By Babak Sanei Dr. Marina Brash Dr. Davor Ojkic
Its Importance for the Commercial Poultry Industry
By Babak Sanei Dr. Marina Brash Dr. Davor Ojkic
Its Importance for the Commercial Poultry Industry. Pigeon Paramyxovirus type 1 is closely related to Newcastle
Disease virus (NDV), as they are both classified in the same family of
viruses, Paramyxoviridae, and are within the same serotype, referred to
as Paramyxovirus type 1.
Pigeon Paramyxovirus type 1 (PPMV-1) is closely related to Newcastle Disease virus (NDV), as they are both classified in the same family of viruses, Paramyxoviridae, and are within the same serotype, referred to as Paramyxovirus type 1. In spite of their close relationship, there are clear antigenic (antibody stimulating) differences between NDV and PPMV-1, which can only be determined by laboratory testing.
Newcastle disease viruses differ considerably in their ability to cause disease in various species of birds and have been described as avirulent (causing no clinical signs), low pathogenic (causing only mild to moderate clinical signs) and virulent (highly pathogenic viruses causing “Exotic Newcastle disease”).
On the other hand, the PPMV-1 have been isolated from many outbreaks in commercial and feral pigeons throughout the world with increased mortality and severe clinical signs.
Differentiation of PPMV-1 and virulent NDV is important as the virulent strains result in an extremely contagious disease (Exotic Newcastle disease) that can infect more than 236 avian species, causing very high mortality in susceptible hosts such as chickens and turkeys. Among various NDV outbreaks, only those caused by virulent strains must be reported to the OIE (Office International des Epizooties) by its member countries.
Exotic Newcastle disease is a reportable disease in Canada and the CFIA takes aggressive actions against it. Occurrence of a virulent form of NDV may also impose trade restrictions depending on the affected species and potential epidemiological links.
PPMV-1 was isolated for the first time from pigeons in the Middle East in late 1970s and subsequently was introduced throughout North Africa. The virus was reported in Italy in 1981 and from 1981 to 1984, spread throughout the world. PPMV-1 has been isolated from pigeons, doves and ornamental birds in addition to commercial and feral pigeons. It has been suggested that PPMV-1 is a variant form of NDV of chickens and possibly emerged as a result of frequent transmission of the virus from chickens to pigeons.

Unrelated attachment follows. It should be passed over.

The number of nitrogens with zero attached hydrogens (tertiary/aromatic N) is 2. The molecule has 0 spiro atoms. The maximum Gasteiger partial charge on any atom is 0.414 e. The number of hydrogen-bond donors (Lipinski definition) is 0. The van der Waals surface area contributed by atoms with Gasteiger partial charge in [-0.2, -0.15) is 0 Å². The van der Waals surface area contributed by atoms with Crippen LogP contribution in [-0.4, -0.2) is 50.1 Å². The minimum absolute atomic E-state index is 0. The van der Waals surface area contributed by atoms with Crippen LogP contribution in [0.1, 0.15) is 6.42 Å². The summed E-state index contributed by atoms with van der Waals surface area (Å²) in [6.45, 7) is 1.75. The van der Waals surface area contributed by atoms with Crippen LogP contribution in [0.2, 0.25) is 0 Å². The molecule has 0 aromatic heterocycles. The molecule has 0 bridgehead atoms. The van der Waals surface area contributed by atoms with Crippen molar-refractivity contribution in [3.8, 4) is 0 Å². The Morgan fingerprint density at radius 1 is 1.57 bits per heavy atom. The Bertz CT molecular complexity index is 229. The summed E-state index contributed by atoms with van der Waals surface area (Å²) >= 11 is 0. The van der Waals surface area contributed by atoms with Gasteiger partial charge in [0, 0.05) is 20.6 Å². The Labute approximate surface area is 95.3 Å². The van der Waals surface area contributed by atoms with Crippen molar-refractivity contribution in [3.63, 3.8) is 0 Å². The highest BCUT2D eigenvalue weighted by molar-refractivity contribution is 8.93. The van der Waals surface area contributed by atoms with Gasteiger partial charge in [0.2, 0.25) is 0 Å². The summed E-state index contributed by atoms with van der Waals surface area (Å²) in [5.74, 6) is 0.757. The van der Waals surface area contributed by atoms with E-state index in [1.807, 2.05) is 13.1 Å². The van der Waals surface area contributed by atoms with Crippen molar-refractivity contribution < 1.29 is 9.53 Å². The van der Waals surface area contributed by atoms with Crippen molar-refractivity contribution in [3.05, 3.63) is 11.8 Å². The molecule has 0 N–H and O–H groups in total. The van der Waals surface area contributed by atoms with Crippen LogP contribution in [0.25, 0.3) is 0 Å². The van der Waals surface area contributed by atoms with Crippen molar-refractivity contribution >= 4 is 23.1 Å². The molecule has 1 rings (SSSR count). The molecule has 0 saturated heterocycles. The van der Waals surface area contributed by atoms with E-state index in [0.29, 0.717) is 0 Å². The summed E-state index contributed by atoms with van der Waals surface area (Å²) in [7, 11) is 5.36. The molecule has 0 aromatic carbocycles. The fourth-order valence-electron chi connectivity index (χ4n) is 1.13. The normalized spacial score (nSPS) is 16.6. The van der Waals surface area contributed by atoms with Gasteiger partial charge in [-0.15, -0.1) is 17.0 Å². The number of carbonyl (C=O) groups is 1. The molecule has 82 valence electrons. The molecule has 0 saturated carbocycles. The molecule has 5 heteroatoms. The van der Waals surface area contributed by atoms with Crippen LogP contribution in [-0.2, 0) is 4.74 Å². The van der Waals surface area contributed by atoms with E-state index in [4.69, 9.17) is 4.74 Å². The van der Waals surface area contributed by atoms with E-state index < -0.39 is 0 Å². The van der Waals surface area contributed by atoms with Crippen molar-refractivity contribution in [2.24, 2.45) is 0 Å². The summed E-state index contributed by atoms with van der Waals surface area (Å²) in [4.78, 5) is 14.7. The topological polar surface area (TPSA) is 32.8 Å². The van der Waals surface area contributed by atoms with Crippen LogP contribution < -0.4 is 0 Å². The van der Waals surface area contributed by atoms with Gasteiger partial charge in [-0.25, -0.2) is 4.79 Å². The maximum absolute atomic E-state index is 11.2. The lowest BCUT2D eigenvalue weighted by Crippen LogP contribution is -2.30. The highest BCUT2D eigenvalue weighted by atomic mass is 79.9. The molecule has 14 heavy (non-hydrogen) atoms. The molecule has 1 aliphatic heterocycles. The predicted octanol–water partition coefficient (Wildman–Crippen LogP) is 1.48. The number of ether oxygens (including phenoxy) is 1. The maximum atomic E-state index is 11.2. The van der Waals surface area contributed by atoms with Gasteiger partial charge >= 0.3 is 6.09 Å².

Confirmed cases of PPMV-1 were first reported in the United States (U.S.) in 1984 and since then there have been numerous reports of PPMV-1 isolations from feral and commercial pigeons across the U.S. During November 2006, a significant increase in the number of isolations of PPMV-1 from commercial pigeon operations with nervous signs and increased mortality were reported in Canada.
PPMV-1 and poultry
In 1984, a number of outbreaks in commercial poultry flocks in the U.K., with clinical signs such as drop in egg production, nervous signs and increased mortality were attributed to infection with PPMV-1. Contamination of feed with pigeon feces and carcasses was considered the main source of most of these outbreaks.
Despite widespread outbreaks of PPMV-1 in feral and commercial pigeons in the U.S. since 1984 and recently in commercial pigeons in Canada, so far, there have been no confirmed reports of this virus causing obvious clinical disease in commercial poultry flocks in these countries. However, in 2001, it was speculated that a case of egg production drop in a commercial layer flock in the U.S. was attributed to the contamination of the feed ingredients with infected pigeon carcasses (PPMV-1 was isolated from the pigeon carcasses but not from the layer flock), although this was never proven.